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Author Topic: "Twenty Days"  (Read 3283 times)
Joe Gleason
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« on: October 21, 2010, 04:13:13 PM »

Were the Kunhardt's wrong or just mistaken when they claimed that this was Ned Spangler in the crowd at Lincoln's second inaugural address?
I don't think this is Ned Spangler. Any opinions?

 

                                                        View Library of Congress photos here. http://www.loc.gov/pictures/item/2009633604/
                                                        LoC librarians recommend  http://www.alternatiff.com/ to help your computer open TIFF files.
                                                        
                                                                                                                  
                                                                                                                  




« Last Edit: November 15, 2011, 06:26:37 PM by Joe Gleason » Logged
Roger Norton
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« Reply #1 on: October 21, 2010, 04:27:00 PM »

Joe, in The Lincoln Murder Conspiracies, Dr. William Hanchett writes, "In Twenty Days (1865), Dorothy Meserve Kunhardt and Philip B. Kunhardt, Jr., have combined hundreds of magnificently reproduced contemporary photographs and other pictures with an informed and judicious narrative of the assassination, its background and aftermath. One regrets only their claim to have identified Booth and some of the men associated with him in an enlarged (and well-publicized) photograph of the ceremony at Lincolnís second inauguration, March 4, 1865."

Although I don't always agree with Dr. Hanchett on everything, I do agree with his analysis as stated above.  I think this is particularly true with a guy like Spangler.  I have never read that he hung with Booth's crowd. Other than Booth, I am not sure any of the others ever came into contact with Spangler.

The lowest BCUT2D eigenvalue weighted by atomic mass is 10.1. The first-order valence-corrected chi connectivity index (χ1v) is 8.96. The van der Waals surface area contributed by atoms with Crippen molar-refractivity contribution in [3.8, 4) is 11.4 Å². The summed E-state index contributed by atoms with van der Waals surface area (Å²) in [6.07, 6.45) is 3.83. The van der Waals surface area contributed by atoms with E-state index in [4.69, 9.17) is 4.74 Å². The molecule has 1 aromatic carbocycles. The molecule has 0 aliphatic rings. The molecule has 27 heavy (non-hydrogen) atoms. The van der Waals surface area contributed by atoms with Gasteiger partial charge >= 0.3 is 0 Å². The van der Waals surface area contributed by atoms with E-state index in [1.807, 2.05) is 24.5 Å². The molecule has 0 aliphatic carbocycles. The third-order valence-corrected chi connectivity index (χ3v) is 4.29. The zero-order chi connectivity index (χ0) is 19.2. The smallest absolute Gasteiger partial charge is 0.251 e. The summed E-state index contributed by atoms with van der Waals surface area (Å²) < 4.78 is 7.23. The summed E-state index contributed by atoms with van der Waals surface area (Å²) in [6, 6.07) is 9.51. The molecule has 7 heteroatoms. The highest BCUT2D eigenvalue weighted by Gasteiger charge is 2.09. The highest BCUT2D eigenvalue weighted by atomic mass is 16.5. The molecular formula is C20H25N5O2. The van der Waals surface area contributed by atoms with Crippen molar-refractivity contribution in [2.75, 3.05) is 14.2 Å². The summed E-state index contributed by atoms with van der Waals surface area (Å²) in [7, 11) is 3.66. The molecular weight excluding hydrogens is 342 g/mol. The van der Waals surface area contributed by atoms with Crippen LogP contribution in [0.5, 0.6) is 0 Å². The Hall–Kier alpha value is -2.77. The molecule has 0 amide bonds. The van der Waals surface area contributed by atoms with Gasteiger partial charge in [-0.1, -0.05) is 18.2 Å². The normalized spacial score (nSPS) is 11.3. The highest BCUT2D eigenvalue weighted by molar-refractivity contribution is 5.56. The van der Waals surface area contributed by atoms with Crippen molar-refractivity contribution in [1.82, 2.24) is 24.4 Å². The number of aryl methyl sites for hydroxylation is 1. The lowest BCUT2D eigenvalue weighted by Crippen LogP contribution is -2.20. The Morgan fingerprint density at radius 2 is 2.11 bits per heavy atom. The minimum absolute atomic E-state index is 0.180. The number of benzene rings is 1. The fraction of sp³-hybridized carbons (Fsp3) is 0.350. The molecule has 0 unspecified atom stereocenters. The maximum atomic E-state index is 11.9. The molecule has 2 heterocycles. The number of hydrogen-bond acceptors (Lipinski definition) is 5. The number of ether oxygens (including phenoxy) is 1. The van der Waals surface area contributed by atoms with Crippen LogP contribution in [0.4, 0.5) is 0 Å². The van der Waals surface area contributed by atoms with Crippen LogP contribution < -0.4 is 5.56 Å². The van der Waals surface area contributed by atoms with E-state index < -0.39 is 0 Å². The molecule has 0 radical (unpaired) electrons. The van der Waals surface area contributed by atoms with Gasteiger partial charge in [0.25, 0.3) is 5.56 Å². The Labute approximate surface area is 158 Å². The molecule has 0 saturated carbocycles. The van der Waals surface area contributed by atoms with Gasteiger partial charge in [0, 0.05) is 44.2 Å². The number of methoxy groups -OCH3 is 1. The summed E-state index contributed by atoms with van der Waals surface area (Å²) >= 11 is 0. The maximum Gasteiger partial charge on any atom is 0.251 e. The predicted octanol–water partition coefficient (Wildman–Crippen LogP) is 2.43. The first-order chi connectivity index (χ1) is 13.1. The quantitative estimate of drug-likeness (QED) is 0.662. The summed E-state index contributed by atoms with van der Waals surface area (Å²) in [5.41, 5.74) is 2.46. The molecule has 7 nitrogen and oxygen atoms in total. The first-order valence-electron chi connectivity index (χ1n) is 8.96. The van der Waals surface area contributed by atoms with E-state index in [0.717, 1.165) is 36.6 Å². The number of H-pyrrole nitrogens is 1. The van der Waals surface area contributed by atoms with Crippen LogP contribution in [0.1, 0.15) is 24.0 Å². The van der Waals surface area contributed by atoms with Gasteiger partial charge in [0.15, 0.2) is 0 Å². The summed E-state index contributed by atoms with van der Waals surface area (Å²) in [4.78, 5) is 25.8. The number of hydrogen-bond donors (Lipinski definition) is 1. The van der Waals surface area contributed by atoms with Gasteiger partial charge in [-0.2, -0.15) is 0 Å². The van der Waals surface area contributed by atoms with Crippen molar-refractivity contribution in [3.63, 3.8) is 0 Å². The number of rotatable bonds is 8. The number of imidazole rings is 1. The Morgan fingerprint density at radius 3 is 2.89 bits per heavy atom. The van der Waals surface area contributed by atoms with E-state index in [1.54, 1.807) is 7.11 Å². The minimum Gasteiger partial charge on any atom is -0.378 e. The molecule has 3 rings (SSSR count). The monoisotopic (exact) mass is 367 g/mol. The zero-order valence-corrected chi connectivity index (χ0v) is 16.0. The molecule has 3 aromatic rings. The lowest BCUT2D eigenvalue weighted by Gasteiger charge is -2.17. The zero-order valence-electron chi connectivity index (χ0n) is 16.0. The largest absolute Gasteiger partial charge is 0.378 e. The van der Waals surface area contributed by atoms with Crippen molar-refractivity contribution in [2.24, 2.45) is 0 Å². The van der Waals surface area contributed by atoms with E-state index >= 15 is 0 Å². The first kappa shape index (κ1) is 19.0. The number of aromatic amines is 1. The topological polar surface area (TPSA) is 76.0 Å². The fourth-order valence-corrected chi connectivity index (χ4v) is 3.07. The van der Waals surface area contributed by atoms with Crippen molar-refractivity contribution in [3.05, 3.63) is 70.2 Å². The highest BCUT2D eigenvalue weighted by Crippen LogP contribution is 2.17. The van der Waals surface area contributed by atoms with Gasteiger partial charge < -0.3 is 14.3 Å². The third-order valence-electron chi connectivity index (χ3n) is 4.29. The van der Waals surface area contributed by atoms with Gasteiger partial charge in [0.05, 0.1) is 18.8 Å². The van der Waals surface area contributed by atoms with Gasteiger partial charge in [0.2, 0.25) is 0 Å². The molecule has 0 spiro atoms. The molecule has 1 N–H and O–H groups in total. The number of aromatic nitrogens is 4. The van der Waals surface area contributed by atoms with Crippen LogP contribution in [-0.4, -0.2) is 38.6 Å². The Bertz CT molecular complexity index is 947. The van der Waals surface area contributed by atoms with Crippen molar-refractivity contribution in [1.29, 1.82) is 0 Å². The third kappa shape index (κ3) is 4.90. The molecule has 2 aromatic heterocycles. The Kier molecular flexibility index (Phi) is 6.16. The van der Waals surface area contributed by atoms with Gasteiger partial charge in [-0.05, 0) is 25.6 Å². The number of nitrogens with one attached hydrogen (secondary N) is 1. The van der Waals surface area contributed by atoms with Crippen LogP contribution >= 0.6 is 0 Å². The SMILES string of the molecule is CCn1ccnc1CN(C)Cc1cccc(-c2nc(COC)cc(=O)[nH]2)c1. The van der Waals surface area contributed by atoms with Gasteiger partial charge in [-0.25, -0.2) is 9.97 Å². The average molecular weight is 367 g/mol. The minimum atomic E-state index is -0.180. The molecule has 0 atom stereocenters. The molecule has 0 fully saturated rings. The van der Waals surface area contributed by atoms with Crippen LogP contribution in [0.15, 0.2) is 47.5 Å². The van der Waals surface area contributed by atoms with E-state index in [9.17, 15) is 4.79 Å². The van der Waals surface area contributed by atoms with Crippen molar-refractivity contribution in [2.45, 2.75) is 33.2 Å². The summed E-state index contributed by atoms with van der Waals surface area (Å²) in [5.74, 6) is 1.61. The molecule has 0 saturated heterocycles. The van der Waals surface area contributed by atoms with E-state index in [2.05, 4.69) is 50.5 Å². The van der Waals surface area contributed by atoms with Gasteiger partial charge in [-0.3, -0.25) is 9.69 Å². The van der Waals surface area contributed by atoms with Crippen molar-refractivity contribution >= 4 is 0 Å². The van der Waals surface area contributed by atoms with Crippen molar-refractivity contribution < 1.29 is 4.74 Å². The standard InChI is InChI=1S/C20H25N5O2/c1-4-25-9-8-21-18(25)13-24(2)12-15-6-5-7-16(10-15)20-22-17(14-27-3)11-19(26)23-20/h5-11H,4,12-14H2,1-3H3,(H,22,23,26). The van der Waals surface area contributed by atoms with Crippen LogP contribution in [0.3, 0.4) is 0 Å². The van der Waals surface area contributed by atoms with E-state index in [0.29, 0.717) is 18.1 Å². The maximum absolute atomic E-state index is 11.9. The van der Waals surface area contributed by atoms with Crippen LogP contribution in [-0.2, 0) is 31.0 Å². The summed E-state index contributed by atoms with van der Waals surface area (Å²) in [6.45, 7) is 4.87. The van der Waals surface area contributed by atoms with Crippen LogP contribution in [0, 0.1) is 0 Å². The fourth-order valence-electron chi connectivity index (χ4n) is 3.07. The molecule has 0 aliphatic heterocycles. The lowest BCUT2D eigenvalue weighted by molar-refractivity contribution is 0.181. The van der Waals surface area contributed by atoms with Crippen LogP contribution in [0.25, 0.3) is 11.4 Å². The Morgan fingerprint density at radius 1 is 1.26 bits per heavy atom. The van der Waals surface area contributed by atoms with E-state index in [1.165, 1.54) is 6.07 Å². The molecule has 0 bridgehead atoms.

The man identified as Booth could possibly be him I suppose, but I have my doubts on the others, most particularly Spangler.
« Last Edit: October 21, 2010, 04:32:09 PM by Roger Norton » Logged
Joe Gleason
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« Reply #2 on: October 21, 2010, 05:38:19 PM »

On top is the damaged photograph shown in Twenty Days. At bottom is a LOC photo in high resolution taken just seconds after. This person wasn't visible in the
Kunhardt's photo (top) but is visible in the high res. photo. Did he have a beard, or is it just a shadow?


                                                                                                                                                      Did Spangler have a beard or is it just a shadow?

« Last Edit: October 27, 2011, 01:12:07 PM by Joe Gleason » Logged
Joe Gleason
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« Reply #3 on: October 21, 2010, 06:14:24 PM »

Maybe he borrowed one of Wiechmann's uniforms.  Either way, based on this testimony, I think we might agree that Booth and Surratt were there for the inauguration.        

Testimony of Louis Wiechmann;

Q. Can you tell what occurred on the 3rd of March, 1865, whether you saw Surratt or Booth?
A. Yes, sir.
Q. Where?
A. I went down the street with Surratt in the evening that day. At that time there was a good deal of serenading around town on account of the proposed inauguration for the President on the following day. After a while Surratt left me, and I went to hear the music.